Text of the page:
Sci Rep 2017 06 19;7(1):3823. Epub 2017 Jun 19.

Dept. of Child & Adolescent Mental Health, University Hospital Erlangen, Friedrich-Alexander University Erlangen-Nuremberg, Erlangen, Germany.

In order to better understand the underpinnings of attention-deficit/hyperactivity disorder (ADHD), we targeted the relationship of attentional, cognitive control and motivational processes with DNA methylation patterns of 60 candidate genes in boys at early school age. Participants (6 to 8 years; N = 82) were selected from a German longitudinal cohort (FRANCES). ADHD-related behaviour was assessed via maternal ratings. Performance and event-related potential measures (inter alia Cue-P3 and Nogo-P3), which were recorded in a motivational go/nogo task, indicated diminished attentional orienting, reduced inhibitory response control and a larger motivational effect on performance in ADHD already at this relatively young age. Methylation patterns were analysed in buccal cell DNA with the Illumina HumanMethylation 450K array. For CpG sites at genes of the dopaminergic (COMT, ANKK1) and the neurotrophic (BDNF, NGFR) system, associations with the Nogo-P3 as well as ADHD symptom severity were found suggesting that these systems are involved in response control deficits in ADHD. Methylation effects related to both functional aspects and ADHD behaviour were also observed for DPP10 and TPH2. Epigenetic mechanisms may play a role in ADHD-associated deficits but findings need to be replicated in larger samples and are limited by the fact that only peripheral methylation could be considered.
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http://dx.doi.org/10.1038/s41598-017-03326-3DOI Listing
http://www.ncbi.nlm.nih.gov/pmc/articles/PMC5476641PMC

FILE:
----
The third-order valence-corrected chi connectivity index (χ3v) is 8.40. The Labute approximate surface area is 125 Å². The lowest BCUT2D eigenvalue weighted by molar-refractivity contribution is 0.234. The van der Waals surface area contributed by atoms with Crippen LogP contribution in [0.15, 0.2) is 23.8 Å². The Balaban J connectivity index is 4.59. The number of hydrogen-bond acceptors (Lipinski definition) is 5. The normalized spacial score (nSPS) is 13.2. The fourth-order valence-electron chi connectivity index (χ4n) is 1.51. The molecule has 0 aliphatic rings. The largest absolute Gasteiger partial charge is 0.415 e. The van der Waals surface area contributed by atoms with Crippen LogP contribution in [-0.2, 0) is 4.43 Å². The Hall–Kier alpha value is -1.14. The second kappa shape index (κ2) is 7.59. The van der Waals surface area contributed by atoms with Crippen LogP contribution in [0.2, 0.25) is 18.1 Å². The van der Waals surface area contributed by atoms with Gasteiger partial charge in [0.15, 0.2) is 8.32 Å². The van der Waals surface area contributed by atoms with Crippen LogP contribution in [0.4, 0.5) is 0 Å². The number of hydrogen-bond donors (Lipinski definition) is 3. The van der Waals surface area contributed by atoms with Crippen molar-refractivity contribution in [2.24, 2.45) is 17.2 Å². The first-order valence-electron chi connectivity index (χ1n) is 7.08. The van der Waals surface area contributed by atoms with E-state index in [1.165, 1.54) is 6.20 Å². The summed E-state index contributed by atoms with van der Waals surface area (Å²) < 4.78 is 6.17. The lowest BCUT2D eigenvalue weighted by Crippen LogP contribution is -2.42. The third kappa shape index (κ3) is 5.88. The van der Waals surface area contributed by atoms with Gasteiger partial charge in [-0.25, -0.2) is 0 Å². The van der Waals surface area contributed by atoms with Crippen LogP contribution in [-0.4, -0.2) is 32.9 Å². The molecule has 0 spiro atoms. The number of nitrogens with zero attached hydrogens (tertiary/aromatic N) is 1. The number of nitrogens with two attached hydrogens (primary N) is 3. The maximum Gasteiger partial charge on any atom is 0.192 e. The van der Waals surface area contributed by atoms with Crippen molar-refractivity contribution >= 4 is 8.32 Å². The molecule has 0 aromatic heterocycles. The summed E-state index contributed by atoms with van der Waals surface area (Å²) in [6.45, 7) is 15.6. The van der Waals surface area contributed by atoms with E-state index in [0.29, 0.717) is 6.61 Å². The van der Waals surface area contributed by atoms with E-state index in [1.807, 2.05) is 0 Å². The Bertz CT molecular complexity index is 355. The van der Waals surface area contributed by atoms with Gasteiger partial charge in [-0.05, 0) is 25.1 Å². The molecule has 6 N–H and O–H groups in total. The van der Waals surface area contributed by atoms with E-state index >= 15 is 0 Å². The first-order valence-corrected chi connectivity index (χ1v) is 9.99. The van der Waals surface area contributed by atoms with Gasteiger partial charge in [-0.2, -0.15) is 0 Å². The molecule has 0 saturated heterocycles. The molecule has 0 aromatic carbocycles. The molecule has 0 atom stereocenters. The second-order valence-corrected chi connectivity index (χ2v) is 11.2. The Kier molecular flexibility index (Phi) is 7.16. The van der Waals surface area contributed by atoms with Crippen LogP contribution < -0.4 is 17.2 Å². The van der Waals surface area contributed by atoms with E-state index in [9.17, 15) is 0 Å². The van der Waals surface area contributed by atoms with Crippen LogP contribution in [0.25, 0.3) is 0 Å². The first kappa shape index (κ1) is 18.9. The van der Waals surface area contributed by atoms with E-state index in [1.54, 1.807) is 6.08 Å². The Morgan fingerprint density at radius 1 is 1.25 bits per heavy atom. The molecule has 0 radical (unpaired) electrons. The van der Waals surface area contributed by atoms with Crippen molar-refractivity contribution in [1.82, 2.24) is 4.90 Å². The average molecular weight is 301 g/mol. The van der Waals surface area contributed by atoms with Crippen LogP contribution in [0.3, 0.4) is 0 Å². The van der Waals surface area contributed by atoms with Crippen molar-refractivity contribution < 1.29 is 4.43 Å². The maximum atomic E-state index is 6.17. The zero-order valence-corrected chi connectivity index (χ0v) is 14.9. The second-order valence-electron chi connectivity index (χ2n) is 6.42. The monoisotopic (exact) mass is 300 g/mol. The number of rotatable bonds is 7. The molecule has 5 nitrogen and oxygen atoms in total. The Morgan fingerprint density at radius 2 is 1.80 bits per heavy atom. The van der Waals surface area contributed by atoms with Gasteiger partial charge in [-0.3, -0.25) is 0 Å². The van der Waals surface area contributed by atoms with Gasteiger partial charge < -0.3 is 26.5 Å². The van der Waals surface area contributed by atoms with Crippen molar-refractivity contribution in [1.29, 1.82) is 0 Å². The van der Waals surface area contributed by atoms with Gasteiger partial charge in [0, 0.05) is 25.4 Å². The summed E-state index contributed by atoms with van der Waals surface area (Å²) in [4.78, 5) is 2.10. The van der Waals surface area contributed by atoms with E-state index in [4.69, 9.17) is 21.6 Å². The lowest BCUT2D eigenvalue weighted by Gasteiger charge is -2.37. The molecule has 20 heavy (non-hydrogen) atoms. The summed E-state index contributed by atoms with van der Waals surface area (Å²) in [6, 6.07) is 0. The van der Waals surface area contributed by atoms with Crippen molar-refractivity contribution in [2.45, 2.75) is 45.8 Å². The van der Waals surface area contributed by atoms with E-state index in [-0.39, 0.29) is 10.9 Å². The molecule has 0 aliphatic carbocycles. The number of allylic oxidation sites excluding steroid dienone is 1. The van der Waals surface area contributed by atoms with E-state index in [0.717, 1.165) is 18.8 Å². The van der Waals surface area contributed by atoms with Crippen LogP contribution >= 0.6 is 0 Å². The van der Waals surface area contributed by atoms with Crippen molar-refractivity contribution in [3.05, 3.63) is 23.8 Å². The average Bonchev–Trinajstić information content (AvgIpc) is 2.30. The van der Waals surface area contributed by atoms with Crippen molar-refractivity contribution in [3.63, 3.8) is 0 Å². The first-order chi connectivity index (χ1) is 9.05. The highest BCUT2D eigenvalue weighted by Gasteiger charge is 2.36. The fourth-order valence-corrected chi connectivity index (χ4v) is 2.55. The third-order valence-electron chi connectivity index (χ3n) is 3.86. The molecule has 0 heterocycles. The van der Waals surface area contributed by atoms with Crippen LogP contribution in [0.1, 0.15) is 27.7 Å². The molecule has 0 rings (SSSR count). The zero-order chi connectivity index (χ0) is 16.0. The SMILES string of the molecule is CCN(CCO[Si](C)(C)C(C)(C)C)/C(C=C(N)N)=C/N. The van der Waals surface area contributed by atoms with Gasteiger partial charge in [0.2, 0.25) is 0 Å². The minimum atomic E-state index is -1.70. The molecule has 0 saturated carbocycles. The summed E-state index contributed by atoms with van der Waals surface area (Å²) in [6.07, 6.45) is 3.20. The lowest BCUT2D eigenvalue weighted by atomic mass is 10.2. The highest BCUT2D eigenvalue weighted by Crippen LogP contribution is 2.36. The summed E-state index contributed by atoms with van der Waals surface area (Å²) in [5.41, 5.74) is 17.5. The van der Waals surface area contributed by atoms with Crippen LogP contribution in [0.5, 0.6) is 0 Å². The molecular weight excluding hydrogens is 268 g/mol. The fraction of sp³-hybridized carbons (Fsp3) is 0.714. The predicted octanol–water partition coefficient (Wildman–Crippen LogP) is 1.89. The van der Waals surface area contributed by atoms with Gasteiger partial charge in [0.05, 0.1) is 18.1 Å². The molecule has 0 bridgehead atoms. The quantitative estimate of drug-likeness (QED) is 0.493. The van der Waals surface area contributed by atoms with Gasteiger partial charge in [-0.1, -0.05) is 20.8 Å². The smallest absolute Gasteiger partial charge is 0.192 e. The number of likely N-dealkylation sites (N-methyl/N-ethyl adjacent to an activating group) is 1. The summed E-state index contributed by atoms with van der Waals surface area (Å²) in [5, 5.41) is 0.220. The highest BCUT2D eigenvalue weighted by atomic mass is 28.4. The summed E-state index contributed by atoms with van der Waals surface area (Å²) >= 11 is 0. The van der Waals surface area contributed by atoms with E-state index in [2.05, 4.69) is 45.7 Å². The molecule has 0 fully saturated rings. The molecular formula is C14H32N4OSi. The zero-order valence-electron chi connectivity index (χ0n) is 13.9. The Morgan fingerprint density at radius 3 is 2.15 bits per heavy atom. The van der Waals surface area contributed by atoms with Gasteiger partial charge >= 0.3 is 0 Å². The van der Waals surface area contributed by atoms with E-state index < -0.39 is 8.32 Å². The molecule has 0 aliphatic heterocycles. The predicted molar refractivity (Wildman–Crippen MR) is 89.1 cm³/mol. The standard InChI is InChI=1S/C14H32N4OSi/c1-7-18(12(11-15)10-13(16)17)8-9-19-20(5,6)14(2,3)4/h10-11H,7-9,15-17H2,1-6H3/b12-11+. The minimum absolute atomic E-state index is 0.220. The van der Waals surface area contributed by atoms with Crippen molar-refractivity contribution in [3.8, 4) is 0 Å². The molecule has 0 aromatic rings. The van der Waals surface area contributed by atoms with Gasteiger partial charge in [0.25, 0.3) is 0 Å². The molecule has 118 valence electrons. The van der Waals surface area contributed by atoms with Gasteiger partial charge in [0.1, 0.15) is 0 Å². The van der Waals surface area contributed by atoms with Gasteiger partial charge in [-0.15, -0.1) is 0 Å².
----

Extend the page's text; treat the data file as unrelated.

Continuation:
June 2017

Ultra-sensitive troponin I is an independent predictor of incident coronary heart disease in the general population.

Eur J Epidemiol 2017 07 5;32(7):583-591. Epub 2017 Jun 5.

Deutsches Herzzentrum München, Technische Universität München, Lazarettstr. 36, 80636, Munich, Germany.

Troponins are sensitive markers of myocardial injury and predictive of cardiovascular events, but conventional assays fail to detect slightly elevated troponins in a considerable proportion of the general population. Using a novel ultrasensitive assay, we explored the relationship of troponin levels with the incidence of coronary heart disease (CHD) in a case-cohort sample (mean age 52.5 ± 0.2 years, 51.5% women) comprising 803 CHD cases and 1942 non-cases. Ultrasensitive troponin I was detectable in 99.9% of available case-cohort samples. In an age- and sex-adjusted model, individuals in the highest quartile of the troponin distribution had a more than threefold increased risk for CHD events compared to those in the bottom quartile [hazard ratio, HR, 3.11; 95% confidence interval (CI) 2.15-4.49]. In a model adjusting for cardiovascular risk factors including C-reactive protein, cystatin C and N-terminal pro brain natriuretic peptide, individuals in the highest troponin I quartile still showed a hazard ratio of 2.58 (95% CI 1.66-4.00) for incident CHD as compared to those in the lowest quartile. Ultrasensitive troponin I was detectable in almost all individuals of a study sample reflecting middle-aged to elderly European general population. Ultrasensitive troponin concentrations exhibit an independent, graded, positive relation with incident CHD.
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http://dx.doi.org/10.1007/s10654-017-0266-7DOI Listing
July 2017

Anxiety Associated Increased CpG Methylation in the Promoter of Asb1: A Translational Approach Evidenced by Epidemiological and Clinical Studies and a Murine Model.

Neuropsychopharmacology 2018 Jan 25;43(2):342-353. Epub 2017 May 25.